November 28, 2008

Goodbye, Little Buddy

One kitten. Eighteen years ago. It was Eric's wedding gift to me. We'd only been married two weeks. Enough time to honeymoon, unwrap presents, pack them up in our Jeep, put a double mattress on top, and leave California for Washington. Pulling into the little town of Gig Harbor, we dutifully asked every apartment manager, "Do you take cats?" The answer was generally an emphatic "No!" Never mind that we didn't even have the little beast yet, I was not going to be deterred. Finally, at the top of the world's largest hill, with a view of the Puget Sound and Mt. Rainier on a clear day, we found it: a log cabin. We quickly called the number on the For Rent sign and asked the owner the only question that mattered, "Do you take cats?" What young married fools we were. But the owner was just as young, just as foolish, and fortunately for us, just as much of an animal lover.

Honestly, I can't remember how many days later, I don't even know if we unpacked, but we made our way over to the Tacoma pound. Yep, pound. The kind where animals don't last long. Noisy, smelly, cement floors, rows and rows of cats in cages, a person who adopted here really would feel like a hero. They had two cages of kittens-males and females- and there she was. Furry bundle of sassy black and white meow with emerald green eyes. The littlest package, she sat in my hand. My first baby, I named her Toulouse, forever a favorite name of mine and one I knew no offspring would ever appreciate. But there was Eric, no kitten for him. And there in the neighboring cage sat Toulouse's litter mate-the same black and white, the same emerald green eyes, but where she was a ball of fluff, he was sleek silk. No sass for him, he was sweet, gentle love. It made sense; we didn't have brand new his and her towels, but we could have matching kitties. We had wedding gift money to burn. He was my husband's Gilligan, and so we brought home Toulouse and Little Buddy.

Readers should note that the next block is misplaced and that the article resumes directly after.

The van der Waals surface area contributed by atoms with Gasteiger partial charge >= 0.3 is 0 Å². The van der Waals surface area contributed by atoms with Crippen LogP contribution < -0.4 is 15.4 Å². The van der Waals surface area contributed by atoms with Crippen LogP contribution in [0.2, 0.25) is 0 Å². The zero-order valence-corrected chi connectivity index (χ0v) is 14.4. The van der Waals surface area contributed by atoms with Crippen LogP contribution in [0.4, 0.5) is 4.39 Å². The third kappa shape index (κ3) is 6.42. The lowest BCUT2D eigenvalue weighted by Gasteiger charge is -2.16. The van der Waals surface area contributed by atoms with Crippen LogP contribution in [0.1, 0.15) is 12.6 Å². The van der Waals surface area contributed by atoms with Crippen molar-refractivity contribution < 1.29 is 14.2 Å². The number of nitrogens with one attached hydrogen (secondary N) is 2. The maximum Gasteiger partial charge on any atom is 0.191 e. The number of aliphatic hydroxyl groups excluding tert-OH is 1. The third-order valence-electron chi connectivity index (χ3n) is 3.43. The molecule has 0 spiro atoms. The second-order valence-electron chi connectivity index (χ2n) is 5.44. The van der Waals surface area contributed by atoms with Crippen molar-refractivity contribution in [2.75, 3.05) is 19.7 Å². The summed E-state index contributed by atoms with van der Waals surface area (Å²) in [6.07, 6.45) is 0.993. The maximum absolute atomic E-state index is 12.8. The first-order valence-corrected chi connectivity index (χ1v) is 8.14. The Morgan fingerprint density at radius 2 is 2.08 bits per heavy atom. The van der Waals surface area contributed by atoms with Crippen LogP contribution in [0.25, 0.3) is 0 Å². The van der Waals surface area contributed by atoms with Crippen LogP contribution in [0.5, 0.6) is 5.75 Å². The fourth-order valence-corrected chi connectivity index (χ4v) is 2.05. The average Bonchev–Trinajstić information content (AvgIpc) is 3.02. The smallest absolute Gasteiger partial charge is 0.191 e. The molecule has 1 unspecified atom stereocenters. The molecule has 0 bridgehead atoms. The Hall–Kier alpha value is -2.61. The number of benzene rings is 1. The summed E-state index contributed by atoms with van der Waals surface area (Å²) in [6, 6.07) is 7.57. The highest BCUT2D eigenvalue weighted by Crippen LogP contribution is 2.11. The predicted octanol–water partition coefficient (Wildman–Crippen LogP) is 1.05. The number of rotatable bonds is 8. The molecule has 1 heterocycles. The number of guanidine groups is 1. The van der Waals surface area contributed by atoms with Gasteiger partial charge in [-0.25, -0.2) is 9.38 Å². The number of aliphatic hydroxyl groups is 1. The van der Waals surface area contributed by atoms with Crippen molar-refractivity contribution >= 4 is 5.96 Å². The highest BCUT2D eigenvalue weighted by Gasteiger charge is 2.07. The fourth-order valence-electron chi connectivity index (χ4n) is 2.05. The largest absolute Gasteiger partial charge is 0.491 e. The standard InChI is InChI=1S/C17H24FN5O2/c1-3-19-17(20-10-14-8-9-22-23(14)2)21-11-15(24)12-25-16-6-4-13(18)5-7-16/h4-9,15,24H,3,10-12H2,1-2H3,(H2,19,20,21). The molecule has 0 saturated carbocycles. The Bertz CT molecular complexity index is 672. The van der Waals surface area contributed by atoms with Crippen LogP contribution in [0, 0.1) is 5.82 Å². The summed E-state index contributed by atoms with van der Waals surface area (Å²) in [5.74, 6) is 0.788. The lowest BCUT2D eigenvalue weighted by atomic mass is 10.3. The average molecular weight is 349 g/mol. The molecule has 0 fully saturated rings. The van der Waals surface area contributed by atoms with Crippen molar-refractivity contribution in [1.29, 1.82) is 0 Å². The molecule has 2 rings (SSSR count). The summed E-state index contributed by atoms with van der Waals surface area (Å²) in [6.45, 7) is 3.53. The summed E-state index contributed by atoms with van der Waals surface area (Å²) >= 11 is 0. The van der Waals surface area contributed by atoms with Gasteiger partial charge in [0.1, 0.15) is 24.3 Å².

Not having a television, the cats became our entertainment. We took pictures galore. They nestled in our bed and found all sorts of hidey holes in that cabin. Unfortunately, being young and foolish and in love, and having wanted cats more than reasonable rent, the cabin didn't last long. That's when we started to learn that while maybe some people would take one cat for a ridiculous fee, two cats- no way! It became a yearly search, for that's about how often we moved those first few years of marraige. But Toulouse and Little Buddy always went with us. They were co-conspirators the first Thanksgiving my parents visited. So proud of our first BBQ'ed turkey, we left it on the counter to rest. The cats loved their turkey dinner that year.

Hannah soon joined us and Little Buddy loved her warm little body. She was a great snuggler. We made our final move in Washington, unbeknownst to us. This time, the cats paid the high price: they had to be declawed. But they came.